Breast lift (or mastopexy) surgery can be confusing: it’s often mistaken for breast reduction surgery and it’s sometimes recommended alongside a breast augmentation to ensure optimal results. What makes you a candidate for breast lift surgery instead of breast reduction, and in what circumstances should you consider a mastopexy with your augmentation? Style Magazines’ recent breast lift feature addressed some of the misconceptions about mastopexy surgery, answering some commonly asked questions about this transformative procedure. Journalist Siobhan Taylor spoke to Dr Sharp about the surgical process - as well as the risks, recovery and what makes someone an ideal candidate for breast lift surgery: While the breast lift (or ‘mastopexy’ as your doctor would say) sounds simple enough, there’s a lot going on under the surface that you may not be aware of. In fact, the details of the surgery are significantly different from that of a standard boob job altering everything from your initial consultation right through to the end results. Because we want everyone to have the tools to make an informed decision, we decided to speak with Dr David Sharp, a highly-regarded Brisbane-based FRACS credentialed plastic surgeon, to learn more about breast lifts. Assisted by a team of clinical and administrative professionals, Dr Sharp is highly sought after for his expertise and down-to-earth approach. We asked him six of the most common questions our readers have about breast lifts. Read the full article here! Is breast lift surgery right for you? Get in touch with our patient care team and find out more... Name Email Address Contact number I'd like to know more about... 9...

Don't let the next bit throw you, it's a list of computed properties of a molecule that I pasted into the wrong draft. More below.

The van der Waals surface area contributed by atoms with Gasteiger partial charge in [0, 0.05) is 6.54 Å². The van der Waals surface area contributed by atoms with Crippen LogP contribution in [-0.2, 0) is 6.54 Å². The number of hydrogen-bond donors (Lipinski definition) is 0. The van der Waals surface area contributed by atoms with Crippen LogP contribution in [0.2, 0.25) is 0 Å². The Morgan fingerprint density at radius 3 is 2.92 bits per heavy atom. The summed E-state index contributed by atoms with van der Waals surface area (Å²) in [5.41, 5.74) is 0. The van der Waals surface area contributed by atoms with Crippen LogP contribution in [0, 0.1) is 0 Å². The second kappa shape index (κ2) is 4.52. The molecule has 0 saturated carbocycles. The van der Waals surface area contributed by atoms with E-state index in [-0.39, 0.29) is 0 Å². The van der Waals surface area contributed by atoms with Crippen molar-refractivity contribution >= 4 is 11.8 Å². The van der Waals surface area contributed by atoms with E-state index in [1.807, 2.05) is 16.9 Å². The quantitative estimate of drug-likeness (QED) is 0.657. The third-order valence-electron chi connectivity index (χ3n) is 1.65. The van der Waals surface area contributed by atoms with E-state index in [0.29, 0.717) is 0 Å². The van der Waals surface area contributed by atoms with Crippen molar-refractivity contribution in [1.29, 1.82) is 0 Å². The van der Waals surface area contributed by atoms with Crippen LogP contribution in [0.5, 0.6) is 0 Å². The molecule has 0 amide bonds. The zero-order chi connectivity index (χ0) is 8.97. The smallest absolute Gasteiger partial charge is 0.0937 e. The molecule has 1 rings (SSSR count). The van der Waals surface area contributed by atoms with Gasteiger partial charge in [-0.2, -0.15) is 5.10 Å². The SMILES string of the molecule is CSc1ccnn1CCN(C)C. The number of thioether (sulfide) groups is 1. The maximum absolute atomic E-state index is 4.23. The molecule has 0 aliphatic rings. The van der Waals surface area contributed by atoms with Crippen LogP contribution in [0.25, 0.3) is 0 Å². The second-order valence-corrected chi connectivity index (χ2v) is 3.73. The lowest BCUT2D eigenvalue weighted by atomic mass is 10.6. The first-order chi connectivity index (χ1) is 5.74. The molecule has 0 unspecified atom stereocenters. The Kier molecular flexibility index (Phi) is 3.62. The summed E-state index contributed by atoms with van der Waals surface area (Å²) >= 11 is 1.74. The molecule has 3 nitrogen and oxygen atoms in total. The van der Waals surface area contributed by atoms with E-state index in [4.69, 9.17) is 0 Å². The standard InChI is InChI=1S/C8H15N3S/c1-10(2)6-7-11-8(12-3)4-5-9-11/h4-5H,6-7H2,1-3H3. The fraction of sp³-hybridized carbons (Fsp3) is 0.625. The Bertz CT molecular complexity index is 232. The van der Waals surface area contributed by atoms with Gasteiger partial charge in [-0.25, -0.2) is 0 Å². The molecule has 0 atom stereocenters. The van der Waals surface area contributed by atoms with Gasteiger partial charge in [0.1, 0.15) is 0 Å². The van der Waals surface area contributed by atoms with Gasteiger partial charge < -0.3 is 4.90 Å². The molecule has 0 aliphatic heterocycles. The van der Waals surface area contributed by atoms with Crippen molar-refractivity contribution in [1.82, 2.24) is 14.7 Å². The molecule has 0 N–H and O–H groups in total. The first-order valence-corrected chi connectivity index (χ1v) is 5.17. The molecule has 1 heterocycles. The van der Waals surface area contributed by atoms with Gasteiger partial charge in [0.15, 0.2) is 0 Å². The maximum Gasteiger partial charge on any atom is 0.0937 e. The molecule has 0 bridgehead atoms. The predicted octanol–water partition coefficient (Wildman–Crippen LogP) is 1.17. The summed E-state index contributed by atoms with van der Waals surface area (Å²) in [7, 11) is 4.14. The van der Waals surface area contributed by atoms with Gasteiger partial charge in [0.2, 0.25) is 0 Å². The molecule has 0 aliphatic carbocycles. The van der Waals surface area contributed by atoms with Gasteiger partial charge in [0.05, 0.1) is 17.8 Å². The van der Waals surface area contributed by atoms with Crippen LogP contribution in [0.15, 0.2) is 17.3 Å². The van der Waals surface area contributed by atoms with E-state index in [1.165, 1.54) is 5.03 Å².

Question of the week: what are cohesive gel or form stable breast implants?

I want silicone implants for my augmentation, but I’m confused about the difference between gummy bear, cohesive gel and form stable implants. How do I choose the safest? - patient Dr Sharp: It’s good to hear you are thinking about these factors and how they may impact your breast augmentation surgery, as they are important pre operative considerations! Essentially all of the implants you mention come from the same ‘family’ of silicone implants. Implant manufacturers use words such as cohesive gel, form stable silicone and gummy bear implants to describe variants of the same thing; breast implants that contain a silicone that maintains its shape and consistency inside the body - and has a solid (rather than liquid or runny) consistency. This kind of silicone has been successfully used for many years - and in millions of patients. Most specialist plastic surgeons in Australia use modern implants that contain this gel. Breast implants are very strong and ruptures aren’t common, but even when cohesive gel implants do rupture, the gel stays inside the implant - hence the term ‘form stable’. Silicone implants have dramatically changed over the past 40 years; the original silicone gel that was used as early as the 1970s, consisted of a liquid gel. If the outer layer of the implant ruptured, the liquid would leak into the body. In 2006, cohesive gel implants became available in the United States. You may have heard them referred to as the “gummy bear implant”. The big difference between a liquid gel and cohesive gel is that the cohesive gel stays in one solid form if cut or ruptured, mimicking a gummy...

Question of the week: what is a Keller funnel and why does it make breast augmentation surgery safer?